to get this ring,” Laux said.

“We train so hard everyday.

To have these opportunities

to win something is big for

our team. For a team from

Chicago [ACE] that doesn’t

play year-round to win a

championship is big for our

organization.”

During the event, members

of the White Sox ACE

program officially signed

letters of intent to play baseball

at the collegiate level.

Ten players, including Laux,

were on the 17U team that

won the RBI World Series

Senior Baseball Championship

during the summer and

were presented with World

Series rings from the White

Sox.

Laux was awarded a baseball

scholarship from Kirkwood

Community College

in Iowa.

“I am going to work to

continue my velocity for college-level

ball,” Laux said.

“I want to win the NCAA

National Championship one

day.”

Laux, who recently transferred

to Brother Rice High

School in Chicago, has been

working closely with Sean

McBride, the school’s head

baseball coach.

“He is a pitcher, so we are

preparing him for the top

rotation for Brother Rice

varsity ball,” McBride said.

“He’s got natural leadership

qualities. He’s got an aura

that other players like to follow.

Just by the way he carries

himself, he has a lot of

confidence.”

Laux said he chose to

change schools his senior

year because he wanted to

go to the same school as his

friends.

“I’m getting used to the

Catholic teams; it’s a different

competition,” he said.

“Most of my Brother Rice

friends are on the Chicago

White Sox ACE team with

me. I’m getting stronger for

the season.”

For McBride, it was not

surprising. McBride knew

Laux’s older brother, who

played baseballm and has

watched Brandon for a long

time.

“Everyone’s situation is

different,” McBride said.

“We’re open to having great

players in our baseball program.

He came over, we

welcomed him with open

arms, we’re happy to have

him. Last year we won sectionals,

so with Brandon

here and the key leaders and

players we broke through

the sectional barrier last year

and hoping to go further this

year.”

It was the first time Mc-

Bride had attended a collegiate

signing at the home of

the Chicago White Sox.

“I grew up a White Sox

fan so this ACE baseball

program they have is

filled with great kids and

great families,” he said.

“They’re here for the kids,

they get to travel and they

play against the best teams

in the country. They improve

as human beings

and in baseball. With four

Chicago White Sox ACE

players playing for Brother

Rice and six returning key

players, we have the talent,

so we’re going to see where

that takes us.”

McBride took a moment

to stop and listen as Laux

shared some final words

before signing his letter of

intent.

“I just want to thank all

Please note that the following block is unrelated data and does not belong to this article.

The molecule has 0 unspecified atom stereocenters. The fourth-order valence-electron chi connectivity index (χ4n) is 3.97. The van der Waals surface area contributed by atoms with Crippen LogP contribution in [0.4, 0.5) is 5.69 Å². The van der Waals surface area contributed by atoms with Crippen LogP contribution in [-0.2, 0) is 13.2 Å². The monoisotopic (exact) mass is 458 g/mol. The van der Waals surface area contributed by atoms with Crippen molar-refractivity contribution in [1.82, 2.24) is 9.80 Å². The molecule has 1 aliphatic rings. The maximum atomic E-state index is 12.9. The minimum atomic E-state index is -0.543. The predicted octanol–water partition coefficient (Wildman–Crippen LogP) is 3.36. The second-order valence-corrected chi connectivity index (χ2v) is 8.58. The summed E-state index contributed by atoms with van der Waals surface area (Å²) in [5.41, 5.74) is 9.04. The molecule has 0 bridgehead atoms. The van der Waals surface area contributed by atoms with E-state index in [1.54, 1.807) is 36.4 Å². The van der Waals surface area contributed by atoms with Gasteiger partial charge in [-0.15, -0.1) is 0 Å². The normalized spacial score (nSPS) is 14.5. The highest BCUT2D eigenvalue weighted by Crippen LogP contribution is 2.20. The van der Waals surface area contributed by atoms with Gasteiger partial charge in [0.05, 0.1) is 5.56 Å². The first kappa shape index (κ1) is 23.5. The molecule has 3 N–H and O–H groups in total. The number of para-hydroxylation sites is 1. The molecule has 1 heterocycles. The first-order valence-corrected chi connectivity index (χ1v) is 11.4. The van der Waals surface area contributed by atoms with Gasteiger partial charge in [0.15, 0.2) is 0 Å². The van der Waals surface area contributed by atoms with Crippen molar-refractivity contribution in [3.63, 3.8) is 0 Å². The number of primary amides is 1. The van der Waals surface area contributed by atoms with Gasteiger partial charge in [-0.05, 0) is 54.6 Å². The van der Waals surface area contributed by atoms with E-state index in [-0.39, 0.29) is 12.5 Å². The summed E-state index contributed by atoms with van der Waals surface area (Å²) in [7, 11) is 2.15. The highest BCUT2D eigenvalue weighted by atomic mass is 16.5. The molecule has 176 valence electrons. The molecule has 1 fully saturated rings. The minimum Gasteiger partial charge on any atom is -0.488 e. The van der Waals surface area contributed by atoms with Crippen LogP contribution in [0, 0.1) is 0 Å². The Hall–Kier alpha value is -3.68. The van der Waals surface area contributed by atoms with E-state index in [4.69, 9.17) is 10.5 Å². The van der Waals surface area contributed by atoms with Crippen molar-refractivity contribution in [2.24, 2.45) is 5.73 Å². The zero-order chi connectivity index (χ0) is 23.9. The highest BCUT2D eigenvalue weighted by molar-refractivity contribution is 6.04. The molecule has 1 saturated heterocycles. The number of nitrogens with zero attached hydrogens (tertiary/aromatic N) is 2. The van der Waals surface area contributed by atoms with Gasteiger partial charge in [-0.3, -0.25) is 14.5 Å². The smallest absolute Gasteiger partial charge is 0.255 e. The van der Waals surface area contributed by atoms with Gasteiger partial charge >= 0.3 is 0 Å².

the coaches and ACE to give

me a chance to showcase my

talent all across the country,”

Laux said. “This is an honor

of being a part of something

special with my baseball

brothers. This is a day I’ll

never forget. I also want to

thank my mom and dad for

everything they do for me;

it’s been a blessing.”


mokenamessenger.com sports

the Mokena Messenger | November 29, 2018 | 45

Boys basketball

Griffins start season hot in win over Crete-Monee

RANDY WHALEN, Freelance Reporter

Julian Barr knows that the bar

has been set high for the Lincoln-

Way East boys basketball team.

Now a senior guard on the team,

he hopes to help the Griffins take it

even higher.

Coming off back-to-back seasons

of at least 20 wins, and the

first regional title in school history

this past March, East was hit

hard by graduation as six seniors

graduated from last season’s 23-6

team. Included in those was a trio

of three-year varsity players: Joey

Buggemi, Zach Parduhn and Sam

Shafer.

But Barr had a direct answer

when asked if the Griffins had a

goal for this season.

“To beat last year’s records,” he

said.

Well, East got off to a good start

in doing that last week with a 64-

49 victory over Crete-Monee in the

season-opening game on Nov. 19

on the first day of the Joliet West

Tiger Thanksgiving Classic.

Barr led the way with 17 points,

15 of those in the second half.

Junior post players Nate Seputis

(7 rebounds) and Ryan Sierocki,

along with senior post player Alex

Witkowski (8 rebounds) all added

eight points each for the Griffins.

“We’re going to keep it going,”

Barr said of the Griffins’ recent

success. “We were able to all move

the ball, make the right play and hit

the shot.”

East (1-0) jumped out to a 5-1

lead, but the Warriors (0-1) came

back with five straight points to

take their only lead of the game at

6-5. An old-fashioned 3-point play

by Afolabi Alabi then started a 7-0

run and gave the Griffins the lead

for good. Those were the first varsity

points for Alabi, a senior center

who was cut from the team last

season but came back out this year.

At the end of the first quarter,

the Griffins led 12-8. Leading 16-

12 with 5:47 to play in the second

quarter, they went on a 15-0 run to

end the first half with a 31-12 advantage.

The best part of that for